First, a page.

The Replatform migration approach, also known as “lift, tinker, and shift” or “lift and reshape,” involves transferring an application to the cloud while introducing optimisations to enhance its efficiency, reduce costs, or leverage cloud capabilities. For example, you might choose to replatform a Microsoft SQL Server database to Amazon RDS for SQL Server.
Common scenarios where the replatform migration strategy is suitable include:
Transitioning to Fully Managed or Serverless Services: Replatforming allows you to move to fully managed or serverless services in the AWS Cloud, saving time and reducing costs.
Enhancing Security and Compliance: Upgrading the operating system to the latest version can improve security and compliance. For instance, the End-of-Support Migration Program (EMP) for Windows Server can migrate legacy Windows Server applications to supported versions on AWS without code changes. Cost Reduction with AWS Graviton Processors: Utilizing custom-built AWS Graviton Processors can lower costs.
Moving from Windows to Linux: You can reduce costs by migrating from a Microsoft Windows operating system to a Linux operating system. Porting .NET Framework applications to .NET Core, compatible with Linux, is facilitated by tools like Porting Assistant for .NET.
Containerisation for Performance Improvement: Migrating virtual machines into containers without code changes can boost performance. Tools like the AWS App2Container migration tool enables the modernisation of .NET and Java applications into containerized versions.
Replatforming ensures the continued operation of legacy applications while benefiting from security, efficiency, and cost improvements. It offers an intermediary step between basic rehosting (lift and shift) and more extensive refactoring. Of the seven migration strategies, replatforming is often chosen when organisations seek tangible advantages without introducing major new functionality or altering the fundamental architecture significantly.
Benefits of Replatforming:
- From a technological perspective, replatforming grants applications access to cloud-native functionalities such as auto-scaling, managed storage, and data processing.
- From a business viewpoint, replatforming is generally more cost-effective than refactoring because it doesn’t necessitate a major development project. It allows organisations to start small and gradually expand their cloud presence.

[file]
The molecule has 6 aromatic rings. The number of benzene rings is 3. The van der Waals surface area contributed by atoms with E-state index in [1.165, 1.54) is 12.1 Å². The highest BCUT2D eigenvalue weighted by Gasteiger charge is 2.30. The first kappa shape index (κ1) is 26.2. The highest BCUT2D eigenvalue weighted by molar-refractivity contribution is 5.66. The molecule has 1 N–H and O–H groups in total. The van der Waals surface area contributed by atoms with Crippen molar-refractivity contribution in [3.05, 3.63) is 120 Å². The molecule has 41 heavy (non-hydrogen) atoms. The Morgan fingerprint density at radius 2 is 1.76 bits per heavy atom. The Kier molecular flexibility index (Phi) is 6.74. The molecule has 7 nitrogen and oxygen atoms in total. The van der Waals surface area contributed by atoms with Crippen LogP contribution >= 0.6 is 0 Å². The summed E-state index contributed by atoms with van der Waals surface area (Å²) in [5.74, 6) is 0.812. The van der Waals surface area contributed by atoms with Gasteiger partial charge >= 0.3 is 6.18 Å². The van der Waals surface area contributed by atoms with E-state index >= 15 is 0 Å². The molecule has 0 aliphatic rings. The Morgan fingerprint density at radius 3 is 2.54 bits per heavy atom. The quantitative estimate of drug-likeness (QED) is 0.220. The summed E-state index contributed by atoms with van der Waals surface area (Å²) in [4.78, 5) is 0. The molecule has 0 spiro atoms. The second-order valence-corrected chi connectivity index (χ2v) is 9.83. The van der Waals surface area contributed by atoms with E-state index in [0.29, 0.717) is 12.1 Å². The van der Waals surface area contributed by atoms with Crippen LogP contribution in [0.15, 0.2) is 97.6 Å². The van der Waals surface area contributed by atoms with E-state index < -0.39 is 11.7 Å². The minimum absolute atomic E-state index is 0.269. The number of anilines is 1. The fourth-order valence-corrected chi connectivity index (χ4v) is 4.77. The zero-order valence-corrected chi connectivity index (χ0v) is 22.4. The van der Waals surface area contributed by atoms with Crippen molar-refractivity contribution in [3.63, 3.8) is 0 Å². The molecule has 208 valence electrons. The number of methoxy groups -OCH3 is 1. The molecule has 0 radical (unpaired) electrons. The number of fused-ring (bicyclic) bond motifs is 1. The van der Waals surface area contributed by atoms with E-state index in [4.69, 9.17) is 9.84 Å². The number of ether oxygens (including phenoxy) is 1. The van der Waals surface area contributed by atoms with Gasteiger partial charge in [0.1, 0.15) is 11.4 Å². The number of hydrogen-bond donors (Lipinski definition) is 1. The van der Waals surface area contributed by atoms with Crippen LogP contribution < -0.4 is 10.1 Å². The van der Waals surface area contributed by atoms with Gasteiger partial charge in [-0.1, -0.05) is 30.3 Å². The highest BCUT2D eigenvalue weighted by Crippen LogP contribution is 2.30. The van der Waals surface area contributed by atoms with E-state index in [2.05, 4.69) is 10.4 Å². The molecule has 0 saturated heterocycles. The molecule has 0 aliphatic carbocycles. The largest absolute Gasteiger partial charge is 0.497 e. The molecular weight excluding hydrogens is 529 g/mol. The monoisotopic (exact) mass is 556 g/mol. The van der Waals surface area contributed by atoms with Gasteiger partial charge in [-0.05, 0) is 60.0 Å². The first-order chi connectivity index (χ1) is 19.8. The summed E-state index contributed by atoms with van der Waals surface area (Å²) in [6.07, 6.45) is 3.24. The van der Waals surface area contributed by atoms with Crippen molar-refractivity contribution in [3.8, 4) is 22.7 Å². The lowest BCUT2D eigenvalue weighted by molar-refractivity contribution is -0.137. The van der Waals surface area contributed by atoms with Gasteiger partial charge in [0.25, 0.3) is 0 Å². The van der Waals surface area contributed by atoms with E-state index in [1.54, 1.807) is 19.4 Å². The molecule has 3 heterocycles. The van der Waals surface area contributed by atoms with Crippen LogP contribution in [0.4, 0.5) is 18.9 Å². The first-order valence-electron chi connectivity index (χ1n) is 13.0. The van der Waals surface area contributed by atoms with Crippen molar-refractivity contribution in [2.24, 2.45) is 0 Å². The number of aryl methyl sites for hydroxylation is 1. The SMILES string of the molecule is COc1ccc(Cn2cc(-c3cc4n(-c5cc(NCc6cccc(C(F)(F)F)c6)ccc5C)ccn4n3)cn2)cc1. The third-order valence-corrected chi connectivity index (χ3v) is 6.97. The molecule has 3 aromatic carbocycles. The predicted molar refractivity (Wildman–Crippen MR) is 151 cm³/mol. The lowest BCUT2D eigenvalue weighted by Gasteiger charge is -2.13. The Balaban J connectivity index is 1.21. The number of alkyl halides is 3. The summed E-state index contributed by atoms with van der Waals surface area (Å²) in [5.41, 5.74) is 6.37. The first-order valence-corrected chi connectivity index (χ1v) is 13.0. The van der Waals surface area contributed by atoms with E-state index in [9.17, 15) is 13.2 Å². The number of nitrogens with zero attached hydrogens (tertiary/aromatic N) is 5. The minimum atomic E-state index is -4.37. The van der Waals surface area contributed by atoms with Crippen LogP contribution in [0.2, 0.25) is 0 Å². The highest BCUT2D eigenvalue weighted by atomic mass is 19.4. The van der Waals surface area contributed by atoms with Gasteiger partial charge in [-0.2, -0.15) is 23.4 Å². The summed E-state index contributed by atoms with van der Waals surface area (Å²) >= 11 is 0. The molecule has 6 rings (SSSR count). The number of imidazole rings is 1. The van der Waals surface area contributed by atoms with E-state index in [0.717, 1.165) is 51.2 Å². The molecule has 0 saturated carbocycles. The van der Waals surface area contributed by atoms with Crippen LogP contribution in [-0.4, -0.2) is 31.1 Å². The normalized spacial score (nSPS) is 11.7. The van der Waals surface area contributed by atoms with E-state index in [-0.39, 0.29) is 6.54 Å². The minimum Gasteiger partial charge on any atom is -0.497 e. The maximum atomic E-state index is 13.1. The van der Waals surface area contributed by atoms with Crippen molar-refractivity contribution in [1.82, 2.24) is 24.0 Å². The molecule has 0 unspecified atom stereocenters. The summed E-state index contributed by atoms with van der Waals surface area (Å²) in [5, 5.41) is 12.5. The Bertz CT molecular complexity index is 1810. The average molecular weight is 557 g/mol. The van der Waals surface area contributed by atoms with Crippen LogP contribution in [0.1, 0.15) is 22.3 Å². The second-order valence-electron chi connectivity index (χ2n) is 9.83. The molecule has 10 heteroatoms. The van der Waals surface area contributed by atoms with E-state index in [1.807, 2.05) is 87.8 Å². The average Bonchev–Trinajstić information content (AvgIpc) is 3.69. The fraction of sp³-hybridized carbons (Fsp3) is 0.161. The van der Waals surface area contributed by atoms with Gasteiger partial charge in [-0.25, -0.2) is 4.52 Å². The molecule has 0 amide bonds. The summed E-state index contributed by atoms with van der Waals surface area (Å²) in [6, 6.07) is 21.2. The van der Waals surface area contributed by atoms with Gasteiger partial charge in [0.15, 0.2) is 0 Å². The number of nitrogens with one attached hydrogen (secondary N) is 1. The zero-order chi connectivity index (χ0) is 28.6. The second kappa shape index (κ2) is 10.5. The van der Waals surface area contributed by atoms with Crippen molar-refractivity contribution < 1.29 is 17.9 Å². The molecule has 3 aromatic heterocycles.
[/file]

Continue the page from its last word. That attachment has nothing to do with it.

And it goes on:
- Business outcomes associated with replatforming can include cost reduction, improved performance and reliability for a better customer experience, and accelerated time-to-market for new features.
Risks of Replatforming:
While replatforming can offer substantial benefits, there are risks considering:
- Limited Automation Benefits: If the application still requires significant manual management after replatforming, the automation advantages may be limited.
- Scope Creep: Replatforming projects can inadvertently expand beyond their intended scope, moving closer to refactoring. Staying focused on cloud-native components and avoiding unnecessary changes is crucial.
- Ongoing Costs: Replatforming typically involves ongoing costs associated with cloud services and management. Organisations must budget accordingly.
When to Choose Replatforming:
The decision to replatform should involve a thorough evaluation of the existing application, its architecture, compatibility with the target platform, and alignment with business requirements
The repurchase strategy, also recognized as the “drop and shop” approach, involves substituting an existing application with an alternative version or product that delivers greater business value. Repurchasing typically results in cost reductions related to maintenance, infrastructure, and licensing.
Common scenarios for implementing the repurchase migration strategy include:
Transitioning from Traditional Licensing to SaaS
Shifting from traditional licensing to Software as a Service (SaaS) removes the responsibility of managing infrastructure and addresses licensing concerns.
Upgrading to New Versions or Third-Party Equivalents
Substituting an existing on-premises application with the latest version or a comparable third-party solution in the cloud facilitates the adoption of new features.
Replacing Custom Applications
Instead of recoding or re-architecting a custom application, organizations can choose to repurchase a vendor-based SaaS or cloud-based application.